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Is It Rude to Recline Your Seat on a Plane? A Travel Expert Answers

A viral video of a woman defending her decision to recline her seat against a fellow passengers has sparked a debate online

<p>Getty</p>

Getty

A viral video has reignited a longstanding debate over airplane etiquette: Is reclining one’s seat rude to the passenger sitting behind them?

A video posted by TikTok user GrahamNancarrow and later shared on X (formerly Twitter) by Ian Miles Cheong shows an irate woman on a flight arguing with her neighbor in the row after hers.

"I'm allowed to put my seat back," she repeatedly states, after complaining that the other passenger pushed against her seat for “the whole trip.”

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"She’s allowed to put her seat back. You don’t get to kick it repeatedly just because you want more space,” Cheong wrote on X, prompting a heated exchange on the social media platform.

Some agreed that the woman was correct for defending her right to recline.

“They add the recline seat button for a reason,” wrote an X user who goes by Blind Luck Project. “It actually cost the airline extra money to provide this feature, it's meant to be used.”

Related: Is It OK to Take Your Shoes Off on a Plane? A Travel Expert Answers This Controversial Question and More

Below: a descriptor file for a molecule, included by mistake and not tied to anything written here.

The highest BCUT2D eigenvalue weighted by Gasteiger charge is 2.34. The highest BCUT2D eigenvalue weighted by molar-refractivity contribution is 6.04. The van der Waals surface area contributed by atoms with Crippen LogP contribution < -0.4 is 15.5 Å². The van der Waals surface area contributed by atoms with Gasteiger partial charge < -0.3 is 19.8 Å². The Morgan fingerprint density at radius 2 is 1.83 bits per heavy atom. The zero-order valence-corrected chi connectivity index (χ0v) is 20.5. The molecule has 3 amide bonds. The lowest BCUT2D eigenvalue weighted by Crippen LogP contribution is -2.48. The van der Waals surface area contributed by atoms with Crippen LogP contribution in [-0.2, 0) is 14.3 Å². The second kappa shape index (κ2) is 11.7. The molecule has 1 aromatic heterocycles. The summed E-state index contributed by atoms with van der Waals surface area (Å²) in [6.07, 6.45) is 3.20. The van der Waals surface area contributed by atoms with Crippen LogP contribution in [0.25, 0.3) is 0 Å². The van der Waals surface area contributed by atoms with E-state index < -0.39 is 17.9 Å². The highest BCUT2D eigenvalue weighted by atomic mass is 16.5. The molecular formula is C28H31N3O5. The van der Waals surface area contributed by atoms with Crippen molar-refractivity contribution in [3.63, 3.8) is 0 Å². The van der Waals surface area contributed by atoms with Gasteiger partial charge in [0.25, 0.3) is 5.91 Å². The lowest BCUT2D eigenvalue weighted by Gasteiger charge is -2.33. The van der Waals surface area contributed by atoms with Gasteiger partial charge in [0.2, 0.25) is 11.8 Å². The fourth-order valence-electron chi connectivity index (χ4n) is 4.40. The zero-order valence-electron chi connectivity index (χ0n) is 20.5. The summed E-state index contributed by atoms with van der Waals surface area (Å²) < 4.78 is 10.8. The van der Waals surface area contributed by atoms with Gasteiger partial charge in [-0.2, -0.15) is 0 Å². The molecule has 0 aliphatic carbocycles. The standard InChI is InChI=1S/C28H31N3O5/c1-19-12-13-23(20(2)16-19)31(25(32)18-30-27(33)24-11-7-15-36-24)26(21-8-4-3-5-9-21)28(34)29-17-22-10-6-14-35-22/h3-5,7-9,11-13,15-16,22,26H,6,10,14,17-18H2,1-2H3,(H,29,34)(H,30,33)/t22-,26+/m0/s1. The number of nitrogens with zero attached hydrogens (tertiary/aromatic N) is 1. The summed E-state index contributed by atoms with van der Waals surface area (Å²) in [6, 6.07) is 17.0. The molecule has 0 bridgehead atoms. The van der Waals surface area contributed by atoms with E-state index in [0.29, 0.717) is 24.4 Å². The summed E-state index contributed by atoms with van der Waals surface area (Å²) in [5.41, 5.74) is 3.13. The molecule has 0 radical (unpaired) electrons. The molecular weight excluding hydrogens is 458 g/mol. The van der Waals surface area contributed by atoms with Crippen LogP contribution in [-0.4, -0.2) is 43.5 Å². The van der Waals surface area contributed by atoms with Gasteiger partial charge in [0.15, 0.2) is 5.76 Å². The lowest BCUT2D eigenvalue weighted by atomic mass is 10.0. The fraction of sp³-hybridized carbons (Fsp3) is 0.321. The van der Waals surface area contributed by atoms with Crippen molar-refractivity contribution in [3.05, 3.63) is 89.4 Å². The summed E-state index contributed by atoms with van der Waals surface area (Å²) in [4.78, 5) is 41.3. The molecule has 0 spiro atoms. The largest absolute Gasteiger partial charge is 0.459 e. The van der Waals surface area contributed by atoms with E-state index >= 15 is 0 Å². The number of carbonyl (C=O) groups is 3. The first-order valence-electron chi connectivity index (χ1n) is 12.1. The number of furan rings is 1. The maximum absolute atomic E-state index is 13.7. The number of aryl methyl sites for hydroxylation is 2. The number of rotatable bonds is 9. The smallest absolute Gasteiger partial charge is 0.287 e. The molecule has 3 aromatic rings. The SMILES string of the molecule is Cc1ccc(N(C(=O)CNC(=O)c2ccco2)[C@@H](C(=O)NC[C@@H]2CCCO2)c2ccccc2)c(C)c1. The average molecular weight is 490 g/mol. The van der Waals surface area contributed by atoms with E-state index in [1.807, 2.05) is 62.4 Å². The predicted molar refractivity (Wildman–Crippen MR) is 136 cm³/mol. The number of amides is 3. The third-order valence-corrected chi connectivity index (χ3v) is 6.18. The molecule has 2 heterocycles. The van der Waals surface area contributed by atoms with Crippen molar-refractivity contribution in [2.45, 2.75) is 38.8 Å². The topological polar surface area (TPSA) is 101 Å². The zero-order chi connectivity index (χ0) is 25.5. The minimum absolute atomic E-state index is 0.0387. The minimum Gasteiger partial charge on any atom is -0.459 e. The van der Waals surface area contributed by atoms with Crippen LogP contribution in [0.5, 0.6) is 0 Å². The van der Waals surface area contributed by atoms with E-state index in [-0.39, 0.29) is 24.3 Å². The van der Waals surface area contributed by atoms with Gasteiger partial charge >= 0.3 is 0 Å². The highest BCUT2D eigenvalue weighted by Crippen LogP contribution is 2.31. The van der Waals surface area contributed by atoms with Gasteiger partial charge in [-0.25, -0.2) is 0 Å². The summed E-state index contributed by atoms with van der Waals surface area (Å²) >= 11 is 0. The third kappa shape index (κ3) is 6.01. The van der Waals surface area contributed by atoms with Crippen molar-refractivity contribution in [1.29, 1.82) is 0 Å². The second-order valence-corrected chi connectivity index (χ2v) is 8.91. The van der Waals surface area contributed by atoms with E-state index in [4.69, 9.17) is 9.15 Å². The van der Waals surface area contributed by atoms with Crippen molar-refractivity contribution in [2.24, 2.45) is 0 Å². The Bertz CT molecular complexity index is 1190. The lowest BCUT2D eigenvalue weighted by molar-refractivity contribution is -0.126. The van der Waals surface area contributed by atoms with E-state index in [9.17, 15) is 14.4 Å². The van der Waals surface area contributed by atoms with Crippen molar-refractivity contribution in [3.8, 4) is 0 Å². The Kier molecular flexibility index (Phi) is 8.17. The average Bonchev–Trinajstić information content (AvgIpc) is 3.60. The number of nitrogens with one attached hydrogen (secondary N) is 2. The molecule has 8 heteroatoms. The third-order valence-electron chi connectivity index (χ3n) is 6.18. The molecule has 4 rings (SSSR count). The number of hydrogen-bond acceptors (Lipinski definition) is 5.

However, others cited an unwritten rule against reclining when seated in coach.

“Putting your seat back in coach is an unspoken thing most people don’t do,” wrote user Matthew Lauseng. “It’s really the airline's fault because they’ve made coach so cramped and tight that putting the seat back shouldn’t even be an option.”

Some argued that other factors dictate reclining etiquette, such as the duration of the flight (reclining would be justified on longer trips). Someone else suggested that airlines could even consider designating special areas of the plane for people who plan to put their seat back.

<p>Getty</p>

Getty

What Does a Travel Etiquette Expert Say?

When PEOPLE spoke with travel expert, writer and advisor Nicole Campoy Jackson of Fora Travel in September, Jackson weighed in on the divisive topic.

Related: Should a Solo Plane Passenger Have to Move Seats So a Family Can Sit Together? A Travel Expert Answers

"I'm not in the no-reclining school of thought, but I think we can recline with courtesy and understanding that we're all in tight quarters," she said.

Jackson suggested taking a glance at the person behind you before making any moves after takeoff.

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'If their laptop is out or they have a drink on the table, now is not a great time to recline and it certainly wouldn't be okay to do so without giving them a head's up,” she said.

And there is one time you should never recline.

Jackson added, “During mealtimes, definitely bring your seat back up if you have reclined it."

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Read the original article on People.